Review of MOCKE Deluxe Paddle Bag

Background for getting the bag

Travelling with your paddle can be a risky way to treat a +500$ purchase. But travelling without your own paddle can challenge your trip even more. Your paddle is a primary source of stability, speed and comfort and therefore it’s one thing you’ll want to bring when travelling.

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My 7yo finds the bag cool and would like to trade his school bag for one

In April I went to Fish Hoek to join the Mocke Paddling School. The conditions in Fish Hoek in April tend to be either very placid or very wild. I was lucky. It was wild, and got wilder every day and by far much wilder than ever back home in Oslo.

The first day there I had to train surf entry and exit. Something that doesn’t exist where I normally paddle. I sat in different boats like Bluefin, Swordfish and V8s, all quite or very stable boats. But I borrowed a paddle that felt and was a bit different from my normal tool which is an Epic Mid Wing. Not much different and that’s the point, because although nearly similar it moved a bit differently  in the water. So the subconscious body/paddle language that normally works to keep me upright and above the water didn’t work like normal or at least spoke with a very weird dialect. Learning new stuff was really fun and challenging, but unnecessarily included re-learning how best to shift from power to brace with this paddle etc. This is no excuse for the photo below though…

surf training

 Give me my own paddle!
Paddling in Fish Hoek    surf training 1

In new waters there are many variables to take into account and removing the paddle from the variables and adding it to the constants will make your paddling much more enjoyable. I promised myself that I’d bring my paddle on my next trip at the risk of breaking it in the process. Luckily it didn’t have to be that way.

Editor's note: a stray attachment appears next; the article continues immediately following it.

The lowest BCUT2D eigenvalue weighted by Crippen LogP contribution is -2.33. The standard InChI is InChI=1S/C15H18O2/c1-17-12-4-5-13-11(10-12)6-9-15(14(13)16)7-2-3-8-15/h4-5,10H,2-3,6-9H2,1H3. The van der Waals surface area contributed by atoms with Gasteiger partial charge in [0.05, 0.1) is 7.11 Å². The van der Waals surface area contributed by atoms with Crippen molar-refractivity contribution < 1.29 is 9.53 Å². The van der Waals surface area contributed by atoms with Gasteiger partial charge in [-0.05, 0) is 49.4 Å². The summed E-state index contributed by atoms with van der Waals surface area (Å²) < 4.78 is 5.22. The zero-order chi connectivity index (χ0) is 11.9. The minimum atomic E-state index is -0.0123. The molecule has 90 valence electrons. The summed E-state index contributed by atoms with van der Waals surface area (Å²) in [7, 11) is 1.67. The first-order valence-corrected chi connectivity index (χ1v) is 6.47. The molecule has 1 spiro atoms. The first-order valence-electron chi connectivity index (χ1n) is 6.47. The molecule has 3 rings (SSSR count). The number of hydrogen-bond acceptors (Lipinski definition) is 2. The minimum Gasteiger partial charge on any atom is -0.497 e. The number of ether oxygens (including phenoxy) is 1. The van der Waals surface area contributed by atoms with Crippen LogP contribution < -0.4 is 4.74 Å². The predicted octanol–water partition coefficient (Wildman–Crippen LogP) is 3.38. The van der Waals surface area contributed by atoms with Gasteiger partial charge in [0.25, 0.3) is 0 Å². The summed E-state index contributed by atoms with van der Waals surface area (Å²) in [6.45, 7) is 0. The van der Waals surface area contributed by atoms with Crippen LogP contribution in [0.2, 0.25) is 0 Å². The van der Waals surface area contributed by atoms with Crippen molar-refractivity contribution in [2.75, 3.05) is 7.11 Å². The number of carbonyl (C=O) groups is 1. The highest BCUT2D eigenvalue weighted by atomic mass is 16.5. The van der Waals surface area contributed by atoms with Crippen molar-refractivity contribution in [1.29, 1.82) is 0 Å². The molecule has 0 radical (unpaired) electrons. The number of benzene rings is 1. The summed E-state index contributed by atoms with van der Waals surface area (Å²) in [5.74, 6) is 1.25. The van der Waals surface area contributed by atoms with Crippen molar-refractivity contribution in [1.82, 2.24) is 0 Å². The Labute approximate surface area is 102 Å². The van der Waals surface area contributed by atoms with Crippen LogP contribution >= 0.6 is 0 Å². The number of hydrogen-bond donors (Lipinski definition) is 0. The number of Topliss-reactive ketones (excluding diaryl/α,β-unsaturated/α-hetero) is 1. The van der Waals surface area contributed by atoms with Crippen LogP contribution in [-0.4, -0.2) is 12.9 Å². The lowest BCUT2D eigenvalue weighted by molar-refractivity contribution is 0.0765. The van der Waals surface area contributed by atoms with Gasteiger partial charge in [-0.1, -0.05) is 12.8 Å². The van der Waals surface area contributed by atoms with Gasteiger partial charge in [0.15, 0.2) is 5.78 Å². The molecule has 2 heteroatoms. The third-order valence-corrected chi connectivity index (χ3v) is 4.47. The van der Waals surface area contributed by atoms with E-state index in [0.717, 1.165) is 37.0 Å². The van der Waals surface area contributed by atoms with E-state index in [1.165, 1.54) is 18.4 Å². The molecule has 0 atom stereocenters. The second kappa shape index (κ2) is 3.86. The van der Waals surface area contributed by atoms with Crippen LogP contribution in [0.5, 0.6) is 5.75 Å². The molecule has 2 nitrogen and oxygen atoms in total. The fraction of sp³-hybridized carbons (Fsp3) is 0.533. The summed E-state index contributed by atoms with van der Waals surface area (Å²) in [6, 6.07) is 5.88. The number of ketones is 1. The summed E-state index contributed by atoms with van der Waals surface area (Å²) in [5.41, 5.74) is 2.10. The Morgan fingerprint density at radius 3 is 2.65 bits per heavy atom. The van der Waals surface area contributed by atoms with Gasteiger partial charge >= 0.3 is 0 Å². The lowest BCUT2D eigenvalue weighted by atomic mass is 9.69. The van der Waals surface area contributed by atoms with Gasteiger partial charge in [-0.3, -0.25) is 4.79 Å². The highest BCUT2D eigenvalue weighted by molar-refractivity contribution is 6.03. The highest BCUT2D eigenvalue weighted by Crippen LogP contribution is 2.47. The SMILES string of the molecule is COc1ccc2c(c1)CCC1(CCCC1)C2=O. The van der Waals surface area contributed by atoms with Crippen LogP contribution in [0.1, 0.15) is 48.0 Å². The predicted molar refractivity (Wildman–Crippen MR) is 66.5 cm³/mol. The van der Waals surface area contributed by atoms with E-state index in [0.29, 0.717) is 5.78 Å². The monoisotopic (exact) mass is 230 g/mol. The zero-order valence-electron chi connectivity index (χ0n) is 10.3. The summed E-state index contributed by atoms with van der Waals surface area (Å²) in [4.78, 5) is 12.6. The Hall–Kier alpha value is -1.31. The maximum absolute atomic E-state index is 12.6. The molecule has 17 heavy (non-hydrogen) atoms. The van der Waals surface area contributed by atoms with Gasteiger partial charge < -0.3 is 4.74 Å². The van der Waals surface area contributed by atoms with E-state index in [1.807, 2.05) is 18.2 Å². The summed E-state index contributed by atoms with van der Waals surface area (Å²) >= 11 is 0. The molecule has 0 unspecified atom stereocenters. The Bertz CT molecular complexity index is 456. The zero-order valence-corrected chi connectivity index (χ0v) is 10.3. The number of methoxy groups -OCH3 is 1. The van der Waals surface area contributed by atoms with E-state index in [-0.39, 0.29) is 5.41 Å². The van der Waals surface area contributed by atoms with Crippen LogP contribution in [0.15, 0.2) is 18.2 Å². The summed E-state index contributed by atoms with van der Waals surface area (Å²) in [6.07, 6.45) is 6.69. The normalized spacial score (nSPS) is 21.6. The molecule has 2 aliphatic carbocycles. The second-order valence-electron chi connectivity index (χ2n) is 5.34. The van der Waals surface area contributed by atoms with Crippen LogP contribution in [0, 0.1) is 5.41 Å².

Returning from South Africa I checked out some of the MOCKE paddling gear on their web pages and saw a paddle bag. I ordered the paddle bag and took hold of it before my next trip. I didn’t want to check in two bags and was pleased to see that my life jacket and most clothes for the new trip could easily fit in the  generous compartments.

Real world test

I was going for a few days of paddling at a relatively new surfski venue – Surfski Malta (more about this in a weeks time) – and decided to check in my MOCKE bag and nothing else.

The bag has two compartments besides the paddle compartment. Called wet and dry which makes sense. The bag seems durable and well made. It’s not cowhide or Vuitton, it’s durable and water resistant. The flights were three different airlines Oslo-Barcelona-Malta-Zürich-Oslo so the bag would be manhandled plenty. Thunderstorms had cut out normal baggage handling upon return to Oslo and loads of summer holiday bags were piled wide and high at Oslo Airport putting them all through a tough test.

St Julian

The paddle bag and everything in it survived all the transfers and handling nicely. Many many years ago I worked night shifts in an airport handling cargo, and although I expect things to have improved a lot I’m still not to keen on putting expensive fragile stuff in the checked baggage.

It has got padding, and a  bit of extra padding would be my wish for the next generation. But to be honest the bag is good enough that I just ordered a second for my other paddle. The bag has no unnecessary features but lots of nice details like hidden shoulder straps, right amount of pockets, durable and cool design. A functional product.

 

Wet compartment

Wet compartment – room for travel essentials

Like the rest of the MOCKE gear many thoughts were built into the product. Dawid Mocke has a fine video of this and the different details.

Surfski Center Tarifa, a quick review

V10 Double Boyan & Jens

A few months ago I had the opportunity to visit Surfski Center Tarifa. I knew that it was one of Europe´s leading surfski destinations, but as the sport is small up here, what did this even mean?

A short video I made trying to capture the feel of surfskiing in Tarifa

It was December and ice was forming on my home waters – the Oslo Fiord. Meanwhile in Southern Spain, not far from the major hub of Malaga,  the temperature was at a comfortable Scandinavian summer level.